Thursday, July 29, 2010

On the brighter side

Not all of the past two weeks have been hard. I did do some felting...though the piece is dragging on much longer than usual. But the best thing I did art-wise was to do some dyeing and felting with my wonderful nieces. These little girls always bring me joy and when we are doing these projects I feel good about myself.
First we picked some leaves and berries that were growing in the yard. We had to do this quickly since a thunderstorm was fast approaching. We weathered the storm in the basement, not because it was that bad but because that is where the dye studio is. It is great to have this space where we can be really messy!  I forgot to take photos but the girls' mom got some shots as we were opening our bundles.

Here we are discussing what worked well.
'A' does not look too sure about touching the mushy cooked leaves, though 'K' does not seem to mind.

We were all happy with our results, though 'A' was getting a bit silly putting a large felt bowl on her head.
We had talked about mordants and how they can change the colors. (These girls are very smart and interested in everything!)  Since my piece had colors similar to the girls' I put it in washing soda to show them how it would change. Here is a photo of it after the washing soda dip.

While we were waiting for the pot to boil we did some felting. They wanted to make butterflies. Unfortunately I don't have a photo of the ones the girls made. Here is mine.

I did more dyeing on my own as well.
This one was done with old dried rose petals found while cleaning out my daughter's college apartment.

This was done with mystery leaves I gathered in Ithaca on a break from cleaning out that apartment. I wish I knew how it happened that while the one leaf only left an outline the spot where it overlapped the other leaf is a different color. My theory is that it acted as a resist of some sort.

I did some dyeing with berries. It is too bad that the color will not stay for long. This is done with chokecherries.

Leftover crushed black berries. The pot had some iron in it.

This was done with purple loosestrife and a fern that had lots of spores on the back of the leaves.

This was a piece that I over-dyed with annatto by just sticking it in the jar and letting it soak for a long time. The dark spots are from St. John's wort.
Here is a photo of all the pieces. The silks on the upper right were done with rust.


The past two weeks have been difficult. Kids and pets have all needed extra time and care. I have been struggling more than usual this summer, trying to fight the thoughts that weigh me down and added worries sure don't help. Each of the challenges lately have caused me to pray that I will be, say, and do the right things, meanwhile fighting my own inner bully that tells me I am not good enough. So far I am still duking it out and though I may not be winning the fight I am still standing.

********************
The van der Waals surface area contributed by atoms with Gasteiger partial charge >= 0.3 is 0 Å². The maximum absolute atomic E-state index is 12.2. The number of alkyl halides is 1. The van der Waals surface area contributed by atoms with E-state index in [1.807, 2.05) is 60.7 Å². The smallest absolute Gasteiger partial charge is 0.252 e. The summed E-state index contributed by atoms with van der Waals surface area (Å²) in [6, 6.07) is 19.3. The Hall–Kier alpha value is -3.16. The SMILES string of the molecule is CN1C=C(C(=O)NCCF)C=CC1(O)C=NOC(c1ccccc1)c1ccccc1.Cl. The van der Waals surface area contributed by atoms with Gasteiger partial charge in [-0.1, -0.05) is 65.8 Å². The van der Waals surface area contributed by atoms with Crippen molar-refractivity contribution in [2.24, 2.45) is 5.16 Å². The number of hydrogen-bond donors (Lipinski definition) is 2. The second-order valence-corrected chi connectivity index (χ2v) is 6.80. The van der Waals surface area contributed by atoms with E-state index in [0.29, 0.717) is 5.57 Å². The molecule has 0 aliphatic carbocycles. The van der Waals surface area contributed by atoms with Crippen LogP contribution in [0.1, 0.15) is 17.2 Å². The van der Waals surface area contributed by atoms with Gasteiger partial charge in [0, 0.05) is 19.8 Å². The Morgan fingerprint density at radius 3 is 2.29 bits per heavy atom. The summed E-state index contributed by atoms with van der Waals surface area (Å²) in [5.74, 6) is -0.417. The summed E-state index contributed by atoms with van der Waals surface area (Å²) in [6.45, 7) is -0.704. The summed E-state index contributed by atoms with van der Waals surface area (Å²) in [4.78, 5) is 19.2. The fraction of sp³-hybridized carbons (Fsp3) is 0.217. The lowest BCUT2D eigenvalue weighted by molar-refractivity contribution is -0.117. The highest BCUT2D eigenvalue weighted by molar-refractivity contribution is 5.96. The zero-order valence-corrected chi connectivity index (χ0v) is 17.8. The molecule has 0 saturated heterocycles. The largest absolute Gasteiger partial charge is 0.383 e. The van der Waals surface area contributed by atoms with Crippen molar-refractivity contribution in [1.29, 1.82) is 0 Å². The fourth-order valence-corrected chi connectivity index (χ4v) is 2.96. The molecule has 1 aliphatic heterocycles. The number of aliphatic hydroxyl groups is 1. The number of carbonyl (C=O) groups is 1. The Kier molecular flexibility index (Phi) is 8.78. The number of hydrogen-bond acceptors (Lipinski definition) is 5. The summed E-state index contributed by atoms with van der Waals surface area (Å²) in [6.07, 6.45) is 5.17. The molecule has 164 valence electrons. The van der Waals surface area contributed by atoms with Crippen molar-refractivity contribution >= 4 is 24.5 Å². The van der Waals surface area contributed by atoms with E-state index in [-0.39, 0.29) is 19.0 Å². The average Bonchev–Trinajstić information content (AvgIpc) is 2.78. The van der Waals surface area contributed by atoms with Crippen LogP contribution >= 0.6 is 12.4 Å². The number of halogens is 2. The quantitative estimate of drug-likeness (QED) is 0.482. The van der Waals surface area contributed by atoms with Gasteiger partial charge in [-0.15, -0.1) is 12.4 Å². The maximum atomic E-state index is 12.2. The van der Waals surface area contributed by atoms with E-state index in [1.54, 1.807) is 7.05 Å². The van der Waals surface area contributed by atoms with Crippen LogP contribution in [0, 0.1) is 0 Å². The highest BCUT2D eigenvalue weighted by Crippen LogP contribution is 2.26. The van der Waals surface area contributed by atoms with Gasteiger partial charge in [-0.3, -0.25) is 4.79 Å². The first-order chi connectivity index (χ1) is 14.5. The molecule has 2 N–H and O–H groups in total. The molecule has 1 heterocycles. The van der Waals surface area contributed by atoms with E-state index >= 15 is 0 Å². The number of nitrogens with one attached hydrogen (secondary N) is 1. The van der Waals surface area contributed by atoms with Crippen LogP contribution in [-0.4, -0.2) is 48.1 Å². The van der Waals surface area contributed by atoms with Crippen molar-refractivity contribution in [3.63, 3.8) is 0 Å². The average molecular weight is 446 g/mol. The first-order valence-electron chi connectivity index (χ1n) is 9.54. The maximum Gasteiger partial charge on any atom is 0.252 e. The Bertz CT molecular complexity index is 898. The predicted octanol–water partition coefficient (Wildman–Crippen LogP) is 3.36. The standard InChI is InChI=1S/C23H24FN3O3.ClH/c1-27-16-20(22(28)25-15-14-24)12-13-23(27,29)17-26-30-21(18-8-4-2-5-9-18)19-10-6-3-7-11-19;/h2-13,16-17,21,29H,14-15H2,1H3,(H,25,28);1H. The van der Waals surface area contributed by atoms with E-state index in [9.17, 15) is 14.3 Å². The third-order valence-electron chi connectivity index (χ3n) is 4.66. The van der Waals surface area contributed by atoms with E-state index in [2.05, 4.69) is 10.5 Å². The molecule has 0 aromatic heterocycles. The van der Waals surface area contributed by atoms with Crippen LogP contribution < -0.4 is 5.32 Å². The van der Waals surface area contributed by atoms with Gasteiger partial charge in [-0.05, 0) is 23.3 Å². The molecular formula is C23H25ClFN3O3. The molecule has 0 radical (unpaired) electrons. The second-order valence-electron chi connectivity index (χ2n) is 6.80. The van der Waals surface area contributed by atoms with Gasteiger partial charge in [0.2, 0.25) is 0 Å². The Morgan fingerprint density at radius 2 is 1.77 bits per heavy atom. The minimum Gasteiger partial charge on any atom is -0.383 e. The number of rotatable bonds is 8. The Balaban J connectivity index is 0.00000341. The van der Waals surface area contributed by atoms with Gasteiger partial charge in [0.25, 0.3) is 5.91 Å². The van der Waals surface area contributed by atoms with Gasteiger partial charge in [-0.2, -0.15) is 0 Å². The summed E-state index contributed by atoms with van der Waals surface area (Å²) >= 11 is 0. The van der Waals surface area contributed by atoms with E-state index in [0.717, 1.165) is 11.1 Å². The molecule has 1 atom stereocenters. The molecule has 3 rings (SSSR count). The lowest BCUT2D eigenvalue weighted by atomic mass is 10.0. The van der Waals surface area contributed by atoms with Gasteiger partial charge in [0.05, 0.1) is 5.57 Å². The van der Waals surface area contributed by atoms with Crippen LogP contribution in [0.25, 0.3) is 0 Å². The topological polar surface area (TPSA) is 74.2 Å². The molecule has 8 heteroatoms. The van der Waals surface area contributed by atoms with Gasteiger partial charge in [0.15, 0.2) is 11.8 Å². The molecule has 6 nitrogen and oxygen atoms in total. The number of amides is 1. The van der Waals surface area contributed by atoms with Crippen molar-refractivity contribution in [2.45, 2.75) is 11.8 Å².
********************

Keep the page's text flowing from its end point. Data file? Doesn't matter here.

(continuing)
The biggest blow has been that I decided to put down my pet cat, who has been with me for 12 years. I am struggling with that decision in part because of my own feelings of failure but also because of comments from others. As with any issue, we are each entitled to our own opinions and should be able to express them.  I also know that it is up to me how I will allow an other's viewpoint effect me, but that does not mean that does not add to the hurt.
I wanted to write this post just so that I will remember when these events occurred.

Thursday, July 15, 2010

More...lots more... dyeing. I may need an intervention!

This has got to be a quick but image heavy post. I have been doing so many different things with the natural dyeing that I can't remember all that I have done. Since I posted last I did a pot with iron as a mordant. Wrapping some pieces of silk with plant material around a piece of iron and cooking in an old rusty enamel pot with added iron pieces. Thankfully the photos have dates so I can try to remember what I did chronologically.
First I did make a few pieces of felt. Two blanks and one using some naturally dyed wool and silk.

I am going to stitch a stem and some other details on this one.
The next picture is of one of the blanks after it had been soaking in copper water. I love that color!

But since it was for experimenting I went ahead and bundled it with some leaves and got this.

The felt has other fibers added on one side. These did not take the dye the same as the wool, the lower left corner shows what the side with just wool looks like.
The other blank is big like a shawl. I first wrapped some fallen Rose of Sharon flowers in tight bundles in several places. I then added bunches of other stuff but I can't remember what all was in there except old day lilies and lots of greenery. I got some funky results from the wrapped balls of flowers.